Looking for good news? Two recent economic analyses of the restaurant and beverage business indicates the recent summer bump may augur good things to come.
First, in restaurants, total eating and drinking place sales totaled $47.3 billion in July, said to be the strongest monthly volume on record. Steady job growth and improving consumer confidence points toward continued sales gains in the months ahead, according to the National Restaurant Association's chief economist Bruce Grindy.
Restaurant sales continued the recent upward trend, according to preliminary figures from the U.S. Census Bureau. Eating and drinking place sales totaled $47.3 billion on a seasonally-adjusted basis in July, up 0.2 percent from June and the strongest monthly volume on record. July's uptick marked the fifth gain in the last six months, as consumer spending on food away from home rebounded from the weather-related softness that started the year.
Overall, eating and drinking place sales were up 6.2 percent in the 12 months ending July 2014, which surpassed the 3.7 percent gain in overall retail sales during same period. Restaurant sales growth was also well above the 2.4 percent gain in grocery store sales over the last 12 months.
The NRA said business conditions should continue their positive trajectory for the next few months at least. The economy added over 200,000 jobs in each of the last six months (for the first time since 1997), while the Consumer Confidence Index rose to its highest level in nearly seven years.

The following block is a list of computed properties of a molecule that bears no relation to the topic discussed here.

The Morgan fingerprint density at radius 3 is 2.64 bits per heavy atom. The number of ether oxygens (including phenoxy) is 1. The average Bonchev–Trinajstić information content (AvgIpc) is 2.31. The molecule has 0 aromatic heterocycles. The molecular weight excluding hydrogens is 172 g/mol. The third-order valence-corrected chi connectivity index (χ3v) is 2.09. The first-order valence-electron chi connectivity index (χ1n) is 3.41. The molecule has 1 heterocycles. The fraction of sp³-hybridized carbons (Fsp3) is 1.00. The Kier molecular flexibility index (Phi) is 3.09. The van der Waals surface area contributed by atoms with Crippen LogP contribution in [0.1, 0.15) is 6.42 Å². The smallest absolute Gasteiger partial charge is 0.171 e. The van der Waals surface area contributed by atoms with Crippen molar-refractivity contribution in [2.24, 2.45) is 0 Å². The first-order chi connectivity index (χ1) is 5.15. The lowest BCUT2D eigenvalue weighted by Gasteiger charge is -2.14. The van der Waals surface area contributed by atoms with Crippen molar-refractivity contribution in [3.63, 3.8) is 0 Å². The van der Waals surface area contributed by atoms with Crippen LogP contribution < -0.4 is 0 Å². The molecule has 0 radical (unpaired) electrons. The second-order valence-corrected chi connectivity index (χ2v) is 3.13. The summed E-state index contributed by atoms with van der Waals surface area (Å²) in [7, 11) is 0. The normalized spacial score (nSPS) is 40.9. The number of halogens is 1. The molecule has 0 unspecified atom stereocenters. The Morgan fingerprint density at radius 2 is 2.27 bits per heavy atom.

Restaurant operators are generally optimistic that business will improve in the coming months, said the NRA. According to their July 2014 Tracking Survey, 44 percent of restaurant operators said they expect to have higher sales in six months (compared to the same period in the previous year), while only 10 percent of restaurant operators expect their sales to decline in six months.
Meanwhile, overall beer sales have accelerated; according to Nielsen, for the four weeks ended 8/2/14, overall beer industry sales grew 3.4 percent, an acceleration from the 0.8 percent growth in the prior period. Industry volumes increased 0.8 percent, the strongest showing in four months. Wine sales accelerated to +4.2 percent, driven by 1.4 percent volume growth and 2.7 percent price increases.
While Nielsen data is retail-based, the strengthening of both restaurant business and retail beer and wine sales are good news for all operators. Combined with recent craft beer growth, operations relying on incremental beer and wine sales have reason to be optimistic.